And of course they are continuing to develop the technology. To make it easier to monitor performance and track their improvements, White Crow had their own live pressure monitoring prototype system that they gave us an exclusive look at too. Not designed to be a consumer option at least for the time being, they’ve added a Bluetooth pressure gauge to both of the tire’s air circuits so they can see on the fly the change in pressures. That little head unit isn’t of their design, but allow them to display the internal and external pressure at the rear wheel as they are adjusted.

A quick reminder to how the system works… Much like a Schwalbe Pro Core setup, the White Crow system uses a second small tube that fits directly inside the rim cavity that stores air at higher pressure and protects the rim (air chamber 1). Then the remainder of the tire cavity makes up air chamber 2. Both chambers are linked to the hub by hoses, where an operable valve releases air from the higher pressure AC1 to pump up AC2 on the fly. Then if you want to lower tire pressure (in AC2), the hub compressor pulls air out of AC2 and depressurizes it into the smaller AC1.

A real improvement update for the consumer version is now the move to a Dugast inner tube/tire casing for that air chamber 1 inside the rim. This allows White Crow to put much higher pressure into AC1 for more adjustability for the main tire (AC2.) It also gives them more customization, as Dugast can quite cheaply make these basic inner tire constructions to a size exactly fitting the inner dimensions of a rider’s specific rim for a tighter and more high performance fit.

The White Crow on the fly tire pressure adjusting system is all controlled through a simple mechanical lever that actuates a controller at the rear axle. This mechanism is 3D printed, as is the remote lever which gives buyers a bit more opportunity for customization.

WhiteCrow-tech.com

AVS moto-inspired mountain bike hand guards

I’ve seen these a number of times over the years, probably most recently on the mountain bikes of ex-DH world champ Nico Vouilloz. And after a springtime of tearing my knuckles up on brambles, I was actually picking thorns out of my hands after racing the overgrown trails on Sea Otter Girona’s marathon XC race the day I saw these again.

The AVS mountain bike hand guards are a simple affair. Either an alloy or molded plastic arm holds the colorful plastic guards out in front of the bar to protect your hands from brush. The guards themselves are flexible enough that they won’t crush or injure your hand if you hit something larger (like a tree) but deflect most of the smaller stuff. The all plastic versions start at 50€, the alloy version at 60€, plus 10€ more for fancy stickers.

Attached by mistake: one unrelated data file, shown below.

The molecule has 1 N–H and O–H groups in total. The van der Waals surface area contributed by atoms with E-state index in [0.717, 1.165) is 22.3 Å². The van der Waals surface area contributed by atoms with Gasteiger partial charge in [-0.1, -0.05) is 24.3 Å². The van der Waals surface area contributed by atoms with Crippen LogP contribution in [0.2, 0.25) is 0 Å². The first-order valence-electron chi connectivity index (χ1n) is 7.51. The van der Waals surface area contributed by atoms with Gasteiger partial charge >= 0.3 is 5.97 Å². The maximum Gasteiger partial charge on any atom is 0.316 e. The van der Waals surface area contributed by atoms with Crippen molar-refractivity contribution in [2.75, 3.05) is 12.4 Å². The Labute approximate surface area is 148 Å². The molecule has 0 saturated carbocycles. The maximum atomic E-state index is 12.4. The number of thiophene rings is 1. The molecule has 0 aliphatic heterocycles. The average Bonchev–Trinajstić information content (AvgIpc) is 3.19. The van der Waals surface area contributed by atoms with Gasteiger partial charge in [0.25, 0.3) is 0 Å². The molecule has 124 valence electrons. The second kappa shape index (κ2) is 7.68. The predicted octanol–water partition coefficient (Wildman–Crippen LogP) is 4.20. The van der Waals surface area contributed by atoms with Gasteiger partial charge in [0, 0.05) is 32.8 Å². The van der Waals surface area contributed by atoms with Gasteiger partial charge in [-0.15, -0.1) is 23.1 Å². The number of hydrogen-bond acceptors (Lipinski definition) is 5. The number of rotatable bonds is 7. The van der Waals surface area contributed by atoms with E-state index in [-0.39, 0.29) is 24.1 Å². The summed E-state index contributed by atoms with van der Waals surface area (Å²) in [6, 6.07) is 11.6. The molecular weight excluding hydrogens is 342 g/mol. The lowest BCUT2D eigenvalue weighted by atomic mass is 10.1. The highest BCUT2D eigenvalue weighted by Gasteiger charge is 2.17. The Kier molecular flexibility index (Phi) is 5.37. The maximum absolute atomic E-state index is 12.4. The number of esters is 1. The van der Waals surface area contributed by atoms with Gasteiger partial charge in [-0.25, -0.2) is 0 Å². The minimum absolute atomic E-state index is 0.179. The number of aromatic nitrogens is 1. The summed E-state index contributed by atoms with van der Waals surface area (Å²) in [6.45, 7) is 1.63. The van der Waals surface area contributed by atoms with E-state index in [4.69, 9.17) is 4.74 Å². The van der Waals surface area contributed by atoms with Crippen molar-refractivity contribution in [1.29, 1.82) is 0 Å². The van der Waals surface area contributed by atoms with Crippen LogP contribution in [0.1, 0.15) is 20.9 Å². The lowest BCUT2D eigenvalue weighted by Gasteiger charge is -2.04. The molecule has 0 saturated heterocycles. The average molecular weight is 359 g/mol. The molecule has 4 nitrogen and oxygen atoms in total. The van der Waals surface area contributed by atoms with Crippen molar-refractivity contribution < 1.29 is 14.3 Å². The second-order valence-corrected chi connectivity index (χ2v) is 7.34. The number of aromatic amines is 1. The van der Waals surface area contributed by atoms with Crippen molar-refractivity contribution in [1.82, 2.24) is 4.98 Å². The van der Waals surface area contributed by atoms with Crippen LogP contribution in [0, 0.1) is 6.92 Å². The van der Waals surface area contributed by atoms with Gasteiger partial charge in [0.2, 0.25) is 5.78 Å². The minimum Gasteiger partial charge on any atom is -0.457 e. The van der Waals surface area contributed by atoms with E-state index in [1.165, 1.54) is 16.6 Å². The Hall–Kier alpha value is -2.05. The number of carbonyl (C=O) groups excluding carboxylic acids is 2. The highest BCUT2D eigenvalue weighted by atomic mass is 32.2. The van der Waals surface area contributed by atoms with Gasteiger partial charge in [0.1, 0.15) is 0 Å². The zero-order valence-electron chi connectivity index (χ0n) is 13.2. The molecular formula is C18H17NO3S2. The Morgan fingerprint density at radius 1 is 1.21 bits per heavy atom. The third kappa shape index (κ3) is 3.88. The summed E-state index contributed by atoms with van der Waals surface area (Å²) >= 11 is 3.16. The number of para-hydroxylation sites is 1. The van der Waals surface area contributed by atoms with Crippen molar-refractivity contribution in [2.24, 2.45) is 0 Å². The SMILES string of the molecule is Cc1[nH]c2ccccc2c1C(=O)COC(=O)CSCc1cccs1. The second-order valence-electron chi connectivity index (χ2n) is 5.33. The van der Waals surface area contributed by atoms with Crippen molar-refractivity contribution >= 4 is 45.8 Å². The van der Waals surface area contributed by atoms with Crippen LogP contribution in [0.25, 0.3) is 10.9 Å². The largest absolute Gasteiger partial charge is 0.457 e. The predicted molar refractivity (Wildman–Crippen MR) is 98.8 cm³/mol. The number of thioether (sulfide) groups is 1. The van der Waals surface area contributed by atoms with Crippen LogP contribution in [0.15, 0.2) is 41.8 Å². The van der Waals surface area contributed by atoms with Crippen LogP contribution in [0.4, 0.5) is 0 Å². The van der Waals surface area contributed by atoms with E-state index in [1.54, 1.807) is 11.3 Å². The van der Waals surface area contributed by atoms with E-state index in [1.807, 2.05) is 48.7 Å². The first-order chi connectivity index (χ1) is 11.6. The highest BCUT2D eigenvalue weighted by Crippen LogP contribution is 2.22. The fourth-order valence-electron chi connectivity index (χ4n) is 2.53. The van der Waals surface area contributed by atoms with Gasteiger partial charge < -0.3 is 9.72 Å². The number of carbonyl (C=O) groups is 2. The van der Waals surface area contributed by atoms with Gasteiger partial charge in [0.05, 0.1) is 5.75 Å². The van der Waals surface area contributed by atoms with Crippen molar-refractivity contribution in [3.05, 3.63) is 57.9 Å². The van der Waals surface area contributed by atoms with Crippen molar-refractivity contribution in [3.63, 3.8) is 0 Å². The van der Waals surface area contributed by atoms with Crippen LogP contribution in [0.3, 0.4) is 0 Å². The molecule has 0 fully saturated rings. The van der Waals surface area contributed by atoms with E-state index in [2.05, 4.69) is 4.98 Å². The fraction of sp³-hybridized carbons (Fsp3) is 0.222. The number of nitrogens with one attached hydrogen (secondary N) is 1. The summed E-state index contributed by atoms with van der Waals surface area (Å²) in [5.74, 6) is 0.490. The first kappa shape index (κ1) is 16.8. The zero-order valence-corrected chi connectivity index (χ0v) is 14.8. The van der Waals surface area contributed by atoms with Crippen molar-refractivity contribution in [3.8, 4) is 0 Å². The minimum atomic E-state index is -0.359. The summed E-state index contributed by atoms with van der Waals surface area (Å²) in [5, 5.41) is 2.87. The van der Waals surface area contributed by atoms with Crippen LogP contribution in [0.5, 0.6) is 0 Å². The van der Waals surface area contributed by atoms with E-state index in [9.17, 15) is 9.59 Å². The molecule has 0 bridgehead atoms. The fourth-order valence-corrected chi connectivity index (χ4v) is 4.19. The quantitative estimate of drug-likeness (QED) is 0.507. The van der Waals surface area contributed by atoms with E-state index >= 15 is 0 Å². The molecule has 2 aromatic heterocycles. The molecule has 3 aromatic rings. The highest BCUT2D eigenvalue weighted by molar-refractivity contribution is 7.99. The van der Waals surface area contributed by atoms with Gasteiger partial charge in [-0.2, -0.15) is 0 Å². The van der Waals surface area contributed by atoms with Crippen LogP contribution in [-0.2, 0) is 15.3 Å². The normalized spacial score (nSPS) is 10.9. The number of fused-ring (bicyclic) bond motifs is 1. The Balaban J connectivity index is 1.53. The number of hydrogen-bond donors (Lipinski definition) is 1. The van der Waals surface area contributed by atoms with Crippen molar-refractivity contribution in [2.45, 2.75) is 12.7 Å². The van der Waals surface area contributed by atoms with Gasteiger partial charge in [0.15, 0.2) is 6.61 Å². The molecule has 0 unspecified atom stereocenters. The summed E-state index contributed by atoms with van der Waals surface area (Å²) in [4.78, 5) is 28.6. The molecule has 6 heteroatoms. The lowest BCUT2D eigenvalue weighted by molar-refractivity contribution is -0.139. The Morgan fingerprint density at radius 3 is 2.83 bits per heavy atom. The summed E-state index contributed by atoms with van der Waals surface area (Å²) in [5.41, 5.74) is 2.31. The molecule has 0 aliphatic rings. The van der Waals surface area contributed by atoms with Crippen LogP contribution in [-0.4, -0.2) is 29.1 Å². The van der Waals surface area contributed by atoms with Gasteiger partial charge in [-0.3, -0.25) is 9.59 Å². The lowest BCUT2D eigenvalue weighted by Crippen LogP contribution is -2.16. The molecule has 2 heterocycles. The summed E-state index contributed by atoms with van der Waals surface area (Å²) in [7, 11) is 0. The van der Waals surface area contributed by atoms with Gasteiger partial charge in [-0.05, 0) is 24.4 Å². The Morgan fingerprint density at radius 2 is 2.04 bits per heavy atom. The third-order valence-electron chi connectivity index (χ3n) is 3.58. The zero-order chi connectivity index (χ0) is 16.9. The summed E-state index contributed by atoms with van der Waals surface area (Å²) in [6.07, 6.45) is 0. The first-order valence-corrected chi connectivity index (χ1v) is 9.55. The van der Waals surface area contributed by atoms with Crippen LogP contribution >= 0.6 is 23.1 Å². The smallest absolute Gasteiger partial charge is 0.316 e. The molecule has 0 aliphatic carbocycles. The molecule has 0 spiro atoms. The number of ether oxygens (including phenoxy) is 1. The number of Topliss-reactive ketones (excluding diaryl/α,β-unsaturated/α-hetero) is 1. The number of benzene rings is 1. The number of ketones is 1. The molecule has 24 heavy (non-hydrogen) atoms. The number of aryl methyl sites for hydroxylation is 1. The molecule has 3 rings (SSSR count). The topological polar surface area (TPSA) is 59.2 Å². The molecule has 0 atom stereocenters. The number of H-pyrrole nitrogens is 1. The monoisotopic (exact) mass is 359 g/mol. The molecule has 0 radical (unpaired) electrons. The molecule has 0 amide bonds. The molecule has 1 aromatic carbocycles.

I guess I need to just get a set of these to carry in a bag with me.

AVS-racing.com

7 COMMENTS

  1. “anti lock” brakes based on line pressure limiting seems like an accident waiting to happen, along with the liability. Experts would not want it based on the varying conditions the rotor might see during a ride, resulting in lack of power under certain circumstances. And beginners who crash would have somebody to sue for negligence, either in set-up, or performance.

    • Even if you ride in dry conditions, the brake pressure required to lock up a wheel varies greatly depending on weight distribution (sitting, standing, uphill, downhill), lean angle (turning, off-camber) and surface conditions (tacky hardpack, loose gravely).
      How would one even begin to dial in the pressure limit? I’ll usually give people the benefit of the doubt but this product seems like a poor HS/college project based off a quick troubleshooting session to find a “problem” before the submission deadline.

    • Anti-lock brakes are definitely a misnomer. I don’t believe they function in any way like actual anti-lock brakes which give you as much power as you need up until the wheel starts locking up. For example, would these brakes help if you briefly ride over some pack snow or ice and need to slow down quickly? Or would it just make a new wheel locking threshold that needs to be adjusted for?

  2. All the anti-lock brake mechanisms I know of utilize some sort of wheel speed sensor. Without that there is no way of knowing actual lock-up. This thing is a gimmick for hamfisted noobs.

What do you think?